Oh, yeah.

But before we leave this topic, yes, so you have dealt with both business people and artistic people who are also business people.

What’s the what’s the main difference?

Well, I have had the thing that’s been great about this job that I had the privilege of having was that you do have one foot in the artistic world and one foot in the business world.

And being able to communicate back and forth, I think is really interesting because sometimes they are talking from different points of view, right?

So you have a finance committee meeting and, you know, you have bankers and business people on the finance committee.

And we always said the finance committee, the sub the subtitle to the finance committee is the finance committee dot, dot, dot, where artistic dreams go to die, you know, as people are saying, you know, because this stuff doesn’t make any sense on paper.

People come in and go, what?

And yet, you know, and yet I believe that the folks that run the folks who run artistic organizations are the most creative when it comes to research and development, as well as management, fiscal management, and being creative and being able to accomplish things when the resources aren’t there.

And so it is about an under-resourced kind of sector.

And yet the magic that it produces that fill our souls and make us all human and bring us together by telling stories is pretty incredible.

It’s pretty incredible.

How important is the relationship between an artistic director and a managing director?

I think it’s very important.

And I think, you know, Bill and I had the luxury of working together for a long time because these are arranged marriages, you know, and we had the luxury of working together, always as colleagues, all the way through our time together.

So there was never a time where he was above me on the org chart or I was above him on the org chart.

We were pretty much colleagues, head of departments, and all of that.

So when we, when David retired in 2017, we said, this is how we’re going to continue.

And every artistic decision is a financial one and every financial decision is an artistic one.

And so we did, you know, things pretty much hand in glove.

And this came to light really during the pandemic.

Arts organizations have always struggled for the most part financially for money.

And that was very clear during the pandemic.

Why is that?

Is that because of what you just described?

Is there an inherent clash there?

Well, I think the way the model was set up, so it’s a very interesting kind of history of the regional theater movement in the United States.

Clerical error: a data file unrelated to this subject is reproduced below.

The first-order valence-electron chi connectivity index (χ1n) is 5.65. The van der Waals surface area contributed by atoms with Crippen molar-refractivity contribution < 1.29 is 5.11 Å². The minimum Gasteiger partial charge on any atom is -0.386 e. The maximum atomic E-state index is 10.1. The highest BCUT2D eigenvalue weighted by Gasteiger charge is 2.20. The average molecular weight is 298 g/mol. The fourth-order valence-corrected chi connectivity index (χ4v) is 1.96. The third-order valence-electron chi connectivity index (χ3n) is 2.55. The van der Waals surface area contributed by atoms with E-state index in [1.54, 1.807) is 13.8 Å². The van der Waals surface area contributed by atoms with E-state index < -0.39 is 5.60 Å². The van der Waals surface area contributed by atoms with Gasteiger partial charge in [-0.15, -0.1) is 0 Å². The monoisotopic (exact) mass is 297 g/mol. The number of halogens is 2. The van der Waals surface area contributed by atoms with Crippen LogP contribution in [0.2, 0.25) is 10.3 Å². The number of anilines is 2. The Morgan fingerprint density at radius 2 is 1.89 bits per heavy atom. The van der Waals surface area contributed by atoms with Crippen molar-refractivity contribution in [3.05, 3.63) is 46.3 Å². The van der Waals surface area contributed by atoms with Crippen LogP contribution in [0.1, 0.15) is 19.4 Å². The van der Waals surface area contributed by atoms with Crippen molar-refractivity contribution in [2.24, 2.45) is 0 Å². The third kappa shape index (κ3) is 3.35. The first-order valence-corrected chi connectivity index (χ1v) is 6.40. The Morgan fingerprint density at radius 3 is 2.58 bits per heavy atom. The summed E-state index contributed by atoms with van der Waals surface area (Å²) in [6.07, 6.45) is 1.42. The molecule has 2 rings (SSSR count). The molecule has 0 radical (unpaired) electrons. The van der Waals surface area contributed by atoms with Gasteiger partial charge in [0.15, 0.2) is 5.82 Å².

And, you know, it really started after World War II, primarily in the 60s, though it really, I mean, I think the Cleveland Playhouse is the oldest regional theater in the country.

And I think that was established somewhere in the late 40s, but takes Seattle.

So the rep was established in 63.

And, you know, how the model was set up in the 60s was had a deficit built into it.

So it was and that was at the same time as the Kennedy administration and the establishment of the NEA.

So the business model always had a revenue hole that ticket prices would never cover the full cost, nor should it.

We’re a nonprofit, you know, we’re a nonprofit sector.

And people have to be able to afford and have access to the theater.

That’s a main mission.

So if you can’t charge what you need to to cover costs, then you have to do it through philanthropy.

So it’s always that push pull between ticket revenue and philanthropy.

And, you know, when you look at philanthropy and the kind of pieces of pie of philanthropy and where the money goes to, the arts are a very small section.

And it’s becoming smaller and smaller.

Individuals are making up more and more of that as corporate is going down as foundation and as as public support.

Is there anything arts organizations can and should be doing differently to help stabilize their funding models?

Well, I think that there is always an opportunity to tell our stories better.

Because, you know, I think that sometimes like when I read articles in the paper about something with the arts, and then I read the comments.

And one, there’s not a lot of comments in like when I read something in the Seattle Times, which is mmm.

And then but sometimes the comments are the this is an elitist sector, they should receive no government funding, wealthy individuals should support.

And that that makes me sad.